Radiohead is a big one. I bought their live record "I Might Be Wrong: Live Recordings" before I knew much about their transition into Kid A/Amnesiac territory. I must have been 13 or 14. Going from "The Bends" to that record is a pretty sharp turn. At the time, I was mostly into Pearl Jam and Soundgarden. Bands that made interesting music, but kept to a relative genre. Songs like "Idioteque" and "Dollars and Cents" opened up new textures and rhythms. The more obsessed I became with those songs, the less interested I was in guitar-driven music. I still enjoy a lot of guitar-driven music, but I think the stuff I listen to now isn't always enamoured with big chords and solos.

12. What's the weirdest thing a fan has ever asked you for?

What my songs are about - it's still a new and strange feeling for me. I don't want to sound pretentious and say "it's open for interpretation," or "my songs are universal," etc. At the same time, someone gave me their interpretation once, and it was quite moving. They heard these words with an entirely different set of experiences and definitions. It felt really important that someone who doesn't look, talk, or act like me connect with these words in an abstract way that's entirely different from my own experience.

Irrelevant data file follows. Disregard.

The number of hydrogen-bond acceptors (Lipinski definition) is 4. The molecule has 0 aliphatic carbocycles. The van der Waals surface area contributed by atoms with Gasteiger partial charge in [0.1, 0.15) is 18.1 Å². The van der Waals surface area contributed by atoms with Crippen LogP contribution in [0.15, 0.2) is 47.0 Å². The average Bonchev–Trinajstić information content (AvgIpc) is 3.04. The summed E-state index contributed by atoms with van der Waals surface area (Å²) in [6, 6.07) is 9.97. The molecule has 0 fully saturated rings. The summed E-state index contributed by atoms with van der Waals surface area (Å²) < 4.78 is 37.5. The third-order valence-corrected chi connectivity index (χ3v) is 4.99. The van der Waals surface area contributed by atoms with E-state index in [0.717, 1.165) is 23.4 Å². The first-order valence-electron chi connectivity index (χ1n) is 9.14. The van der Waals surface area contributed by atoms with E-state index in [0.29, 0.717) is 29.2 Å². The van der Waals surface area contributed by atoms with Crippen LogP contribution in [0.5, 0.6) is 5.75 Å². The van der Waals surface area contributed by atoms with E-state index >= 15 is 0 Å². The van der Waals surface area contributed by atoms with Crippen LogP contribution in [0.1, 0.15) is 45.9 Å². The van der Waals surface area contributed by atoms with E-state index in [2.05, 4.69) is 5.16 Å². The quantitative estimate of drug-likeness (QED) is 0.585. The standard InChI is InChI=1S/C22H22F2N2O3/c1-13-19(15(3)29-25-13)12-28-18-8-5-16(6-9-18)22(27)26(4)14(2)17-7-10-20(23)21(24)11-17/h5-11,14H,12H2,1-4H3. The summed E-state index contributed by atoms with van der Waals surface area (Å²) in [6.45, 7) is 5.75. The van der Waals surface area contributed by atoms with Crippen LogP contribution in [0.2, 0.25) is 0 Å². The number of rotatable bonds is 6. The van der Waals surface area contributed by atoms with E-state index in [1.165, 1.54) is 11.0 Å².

13. What do you think of your fans?

I hope they don't find it off-putting if I'm too awkward or exhausted to make conversation. I'm pretty introverted in my personal life, which is something people are starting to understand. I hope they understand that I appreciate them even listening to my work, and if they have a connection with it, that's just wonderful.

14. What do you think of our site?

To be honest, I'm new to it. You have an overwhelming index of bands to check out. I personally like being able to search by country. I think it's a nice touch. If I'm only searching via genre, I'll possibly limit myself to a single mode. I'm interested in Chilean acts.

15. Something add?

Thank you for taking the time to listen and share this work. Answering questions like these are surprisingly therapeutic. I'm learning more and more about how to express my ideas and speak of my work without being too self-deprecating or self-serious. Thank you for that opportunity.

No hay comentarios

Con la tecnología de Blogger.